The Cinematography of "The Incredibles" Part 1
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Here is Part 1 of 3 on a case study of the shot compositions from Pixar's film "The Incredibles, I'll go over how the relationships of all the visual elements on screen were meticulously crafted to form a point focus in every shot. It is through the arrangement and control of all the elements on screen that the filmmakers were able to guide the sight, thoughts, and emotions of the audience. All images used here are ©Disney/Pixar (unless otherwise stated).
The cinematography in the film is an art form all by itself.
It involves three main factors:
Placement of people and objects within the frame.
Movement of people and objects within a fixed frame.
Movement of the frame itself.
The concept of the ever-changing image can be very difficult to execute because it involves the simultaneous control of all these three main factors of cinematography. The filmmaker, unlike the photographer and the theatre director, creates his visual compositions in a flexible, ever-changing arena.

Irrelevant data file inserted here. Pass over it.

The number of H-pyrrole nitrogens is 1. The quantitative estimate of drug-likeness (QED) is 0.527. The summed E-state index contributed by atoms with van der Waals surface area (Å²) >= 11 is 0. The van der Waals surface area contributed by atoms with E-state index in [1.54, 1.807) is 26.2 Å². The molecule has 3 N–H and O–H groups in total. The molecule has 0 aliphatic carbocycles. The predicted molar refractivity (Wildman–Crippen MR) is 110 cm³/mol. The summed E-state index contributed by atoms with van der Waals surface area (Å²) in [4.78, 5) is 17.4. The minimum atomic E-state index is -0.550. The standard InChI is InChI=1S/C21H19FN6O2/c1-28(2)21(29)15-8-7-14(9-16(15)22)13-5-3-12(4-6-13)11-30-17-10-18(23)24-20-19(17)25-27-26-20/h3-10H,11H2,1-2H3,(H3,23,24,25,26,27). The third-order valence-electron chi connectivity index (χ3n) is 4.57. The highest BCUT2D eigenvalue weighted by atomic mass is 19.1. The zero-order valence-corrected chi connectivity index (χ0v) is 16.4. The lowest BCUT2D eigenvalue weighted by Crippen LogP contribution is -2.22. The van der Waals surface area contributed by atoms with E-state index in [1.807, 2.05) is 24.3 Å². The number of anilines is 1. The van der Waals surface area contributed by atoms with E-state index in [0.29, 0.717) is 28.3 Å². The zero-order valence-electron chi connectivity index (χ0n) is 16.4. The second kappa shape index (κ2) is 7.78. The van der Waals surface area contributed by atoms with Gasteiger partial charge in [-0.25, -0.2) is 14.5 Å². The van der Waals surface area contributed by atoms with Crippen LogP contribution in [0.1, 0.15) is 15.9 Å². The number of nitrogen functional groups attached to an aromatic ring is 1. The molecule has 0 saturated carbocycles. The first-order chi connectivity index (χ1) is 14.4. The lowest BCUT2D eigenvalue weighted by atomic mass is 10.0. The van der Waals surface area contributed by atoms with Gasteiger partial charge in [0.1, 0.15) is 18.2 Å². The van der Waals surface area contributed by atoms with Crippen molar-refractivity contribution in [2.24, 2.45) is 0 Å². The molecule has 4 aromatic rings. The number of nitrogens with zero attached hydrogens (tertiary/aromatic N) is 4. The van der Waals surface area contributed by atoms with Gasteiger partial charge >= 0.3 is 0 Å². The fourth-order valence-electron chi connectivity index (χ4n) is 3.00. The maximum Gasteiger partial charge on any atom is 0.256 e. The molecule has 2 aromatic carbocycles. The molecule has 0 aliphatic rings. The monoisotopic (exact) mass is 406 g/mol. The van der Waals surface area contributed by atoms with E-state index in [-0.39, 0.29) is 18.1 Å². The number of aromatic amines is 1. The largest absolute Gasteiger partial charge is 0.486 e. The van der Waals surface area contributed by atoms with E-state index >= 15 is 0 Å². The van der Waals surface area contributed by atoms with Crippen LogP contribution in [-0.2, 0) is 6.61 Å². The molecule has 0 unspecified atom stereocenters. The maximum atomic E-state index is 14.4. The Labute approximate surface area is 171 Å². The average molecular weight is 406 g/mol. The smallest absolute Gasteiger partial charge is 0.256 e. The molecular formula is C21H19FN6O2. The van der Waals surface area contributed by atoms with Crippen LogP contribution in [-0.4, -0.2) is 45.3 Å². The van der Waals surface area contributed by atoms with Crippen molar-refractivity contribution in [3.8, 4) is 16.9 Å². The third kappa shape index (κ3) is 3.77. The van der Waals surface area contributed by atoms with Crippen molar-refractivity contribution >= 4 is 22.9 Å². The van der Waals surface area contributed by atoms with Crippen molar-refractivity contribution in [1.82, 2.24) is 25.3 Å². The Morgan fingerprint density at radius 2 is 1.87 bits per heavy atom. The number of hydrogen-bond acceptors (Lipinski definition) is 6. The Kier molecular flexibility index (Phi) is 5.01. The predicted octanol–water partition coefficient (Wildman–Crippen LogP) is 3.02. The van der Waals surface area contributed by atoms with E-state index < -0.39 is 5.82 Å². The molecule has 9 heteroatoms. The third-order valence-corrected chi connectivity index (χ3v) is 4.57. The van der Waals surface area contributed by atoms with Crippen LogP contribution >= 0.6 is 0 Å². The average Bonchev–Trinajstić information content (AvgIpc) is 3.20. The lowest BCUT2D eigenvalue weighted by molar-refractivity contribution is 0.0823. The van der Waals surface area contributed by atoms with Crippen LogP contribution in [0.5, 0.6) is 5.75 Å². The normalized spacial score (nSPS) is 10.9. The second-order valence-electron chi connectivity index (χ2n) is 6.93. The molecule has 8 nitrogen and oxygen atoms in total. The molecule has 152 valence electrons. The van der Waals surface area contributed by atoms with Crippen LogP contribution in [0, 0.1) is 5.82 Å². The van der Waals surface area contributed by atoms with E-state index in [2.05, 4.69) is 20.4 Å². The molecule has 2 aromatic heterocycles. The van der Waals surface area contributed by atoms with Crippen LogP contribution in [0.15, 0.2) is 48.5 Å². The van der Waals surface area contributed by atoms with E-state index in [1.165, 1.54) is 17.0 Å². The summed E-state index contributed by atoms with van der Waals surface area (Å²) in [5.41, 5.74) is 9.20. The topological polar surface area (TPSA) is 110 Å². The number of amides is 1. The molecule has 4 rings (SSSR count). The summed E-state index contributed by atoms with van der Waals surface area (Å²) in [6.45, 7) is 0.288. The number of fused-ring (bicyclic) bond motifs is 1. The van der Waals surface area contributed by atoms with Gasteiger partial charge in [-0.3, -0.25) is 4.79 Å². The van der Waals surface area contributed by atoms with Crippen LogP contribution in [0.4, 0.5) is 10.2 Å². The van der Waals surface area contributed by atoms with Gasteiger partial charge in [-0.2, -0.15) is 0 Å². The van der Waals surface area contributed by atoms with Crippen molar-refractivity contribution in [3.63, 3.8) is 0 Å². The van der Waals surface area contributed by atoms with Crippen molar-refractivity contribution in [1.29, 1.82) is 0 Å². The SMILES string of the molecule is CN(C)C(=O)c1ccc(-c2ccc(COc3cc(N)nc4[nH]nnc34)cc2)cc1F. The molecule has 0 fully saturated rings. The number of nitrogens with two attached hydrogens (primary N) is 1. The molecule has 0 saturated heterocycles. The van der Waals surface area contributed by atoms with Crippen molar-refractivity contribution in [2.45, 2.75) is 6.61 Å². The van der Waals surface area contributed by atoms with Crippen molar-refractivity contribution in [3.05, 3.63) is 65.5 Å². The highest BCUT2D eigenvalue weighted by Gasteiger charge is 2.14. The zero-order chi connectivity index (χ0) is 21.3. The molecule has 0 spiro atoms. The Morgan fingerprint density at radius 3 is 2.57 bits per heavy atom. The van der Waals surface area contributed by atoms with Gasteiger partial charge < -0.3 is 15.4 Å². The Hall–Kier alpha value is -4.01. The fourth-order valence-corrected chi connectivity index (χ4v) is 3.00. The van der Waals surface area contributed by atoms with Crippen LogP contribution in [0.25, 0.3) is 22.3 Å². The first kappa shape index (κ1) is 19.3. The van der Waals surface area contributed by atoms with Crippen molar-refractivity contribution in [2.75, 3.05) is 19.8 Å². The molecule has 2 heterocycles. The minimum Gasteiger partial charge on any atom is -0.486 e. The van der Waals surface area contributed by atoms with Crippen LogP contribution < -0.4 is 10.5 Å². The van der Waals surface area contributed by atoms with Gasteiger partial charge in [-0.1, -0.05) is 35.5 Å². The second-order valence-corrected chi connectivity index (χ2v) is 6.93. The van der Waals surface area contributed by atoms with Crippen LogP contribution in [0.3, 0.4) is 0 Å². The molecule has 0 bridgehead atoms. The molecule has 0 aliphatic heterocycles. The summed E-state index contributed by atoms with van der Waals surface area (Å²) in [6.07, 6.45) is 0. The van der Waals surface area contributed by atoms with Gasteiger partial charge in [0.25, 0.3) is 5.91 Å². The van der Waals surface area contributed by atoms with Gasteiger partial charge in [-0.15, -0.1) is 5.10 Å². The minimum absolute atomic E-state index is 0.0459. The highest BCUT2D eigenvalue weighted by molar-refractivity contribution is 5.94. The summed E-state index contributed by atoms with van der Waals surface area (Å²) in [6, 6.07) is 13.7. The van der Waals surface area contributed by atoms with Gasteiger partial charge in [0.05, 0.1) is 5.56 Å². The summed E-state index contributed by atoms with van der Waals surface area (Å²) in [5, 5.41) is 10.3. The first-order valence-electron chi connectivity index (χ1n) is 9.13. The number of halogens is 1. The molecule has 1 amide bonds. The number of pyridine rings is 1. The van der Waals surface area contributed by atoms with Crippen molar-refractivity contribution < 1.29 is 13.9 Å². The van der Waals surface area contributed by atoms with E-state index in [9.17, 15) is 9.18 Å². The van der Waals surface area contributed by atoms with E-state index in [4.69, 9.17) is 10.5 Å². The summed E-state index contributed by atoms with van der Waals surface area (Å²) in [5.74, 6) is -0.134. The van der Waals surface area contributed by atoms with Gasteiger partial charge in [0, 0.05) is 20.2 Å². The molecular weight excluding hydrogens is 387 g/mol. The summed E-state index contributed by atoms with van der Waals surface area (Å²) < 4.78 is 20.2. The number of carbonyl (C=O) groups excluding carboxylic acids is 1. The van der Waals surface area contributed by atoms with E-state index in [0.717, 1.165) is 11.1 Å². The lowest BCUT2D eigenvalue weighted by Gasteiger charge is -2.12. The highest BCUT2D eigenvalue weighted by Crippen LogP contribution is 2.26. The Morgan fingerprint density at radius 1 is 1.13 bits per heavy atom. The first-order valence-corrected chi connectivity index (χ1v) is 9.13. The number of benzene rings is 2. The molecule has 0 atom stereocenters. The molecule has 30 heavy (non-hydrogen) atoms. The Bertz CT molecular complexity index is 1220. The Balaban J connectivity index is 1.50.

In animation, the term staging refers to the purpose of directing the audience's attention and making it clear what is of greatest importance in a scene; what is happening, and what is about to happen. This can be done by various means, such as the placement of a character in the frame, the use of light and shadow, and the angle and position of the camera.
In a 3D/CG animated movie, cinematography can be split between two areas. Layout and Lighting, but overall creating strong compositions is the end goal of this process. It is all created to emphasize the subject/mood/action of the image and make it both easily understood and aesthetically pleasing to the viewer. The directors have ultimate control over the camera, lighting, depth of field, perspective, and subject placement - and have the freedom to adjust these factors endlessly until the desired picture, movement, and effect are achieved. Unlike live-action film, once you've shot your actors on location, done some retakes and reshoots, wrapped principal photography, you're then stuck with what you got! Editorial and post-production can make some adjustments, visual FX and compositing tricks can add, remove and cheat lots of things, but overall, you're locked in with what you have.